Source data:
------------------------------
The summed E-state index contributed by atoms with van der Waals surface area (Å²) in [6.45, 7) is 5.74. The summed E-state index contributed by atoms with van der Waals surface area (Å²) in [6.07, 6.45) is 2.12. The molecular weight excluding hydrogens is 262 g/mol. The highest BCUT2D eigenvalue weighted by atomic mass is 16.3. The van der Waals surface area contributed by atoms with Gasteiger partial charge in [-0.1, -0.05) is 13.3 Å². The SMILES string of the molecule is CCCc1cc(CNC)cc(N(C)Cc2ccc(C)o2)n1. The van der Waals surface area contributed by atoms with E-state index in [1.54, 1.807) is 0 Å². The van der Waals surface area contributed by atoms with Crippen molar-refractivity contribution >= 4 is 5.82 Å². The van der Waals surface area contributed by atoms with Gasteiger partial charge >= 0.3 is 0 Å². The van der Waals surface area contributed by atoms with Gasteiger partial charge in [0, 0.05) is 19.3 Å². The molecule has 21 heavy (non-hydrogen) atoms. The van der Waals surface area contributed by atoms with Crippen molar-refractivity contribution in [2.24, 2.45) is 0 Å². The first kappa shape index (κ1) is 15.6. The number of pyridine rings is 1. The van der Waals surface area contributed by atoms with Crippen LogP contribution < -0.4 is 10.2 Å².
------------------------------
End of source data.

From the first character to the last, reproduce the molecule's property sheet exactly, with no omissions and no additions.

The summed E-state index contributed by atoms with van der Waals surface area (Å²) in [6.45, 7) is 5.74. The summed E-state index contributed by atoms with van der Waals surface area (Å²) in [6.07, 6.45) is 2.12. The molecular weight excluding hydrogens is 262 g/mol. The highest BCUT2D eigenvalue weighted by atomic mass is 16.3. The van der Waals surface area contributed by atoms with Gasteiger partial charge in [-0.1, -0.05) is 13.3 Å². The SMILES string of the molecule is CCCc1cc(CNC)cc(N(C)Cc2ccc(C)o2)n1. The van der Waals surface area contributed by atoms with E-state index in [1.54, 1.807) is 0 Å². The van der Waals surface area contributed by atoms with Crippen molar-refractivity contribution >= 4 is 5.82 Å². The van der Waals surface area contributed by atoms with Gasteiger partial charge >= 0.3 is 0 Å². The van der Waals surface area contributed by atoms with Gasteiger partial charge in [0, 0.05) is 19.3 Å². The molecule has 21 heavy (non-hydrogen) atoms. The van der Waals surface area contributed by atoms with Crippen molar-refractivity contribution in [2.24, 2.45) is 0 Å². The first kappa shape index (κ1) is 15.6. The number of pyridine rings is 1. The van der Waals surface area contributed by atoms with Crippen LogP contribution < -0.4 is 10.2 Å².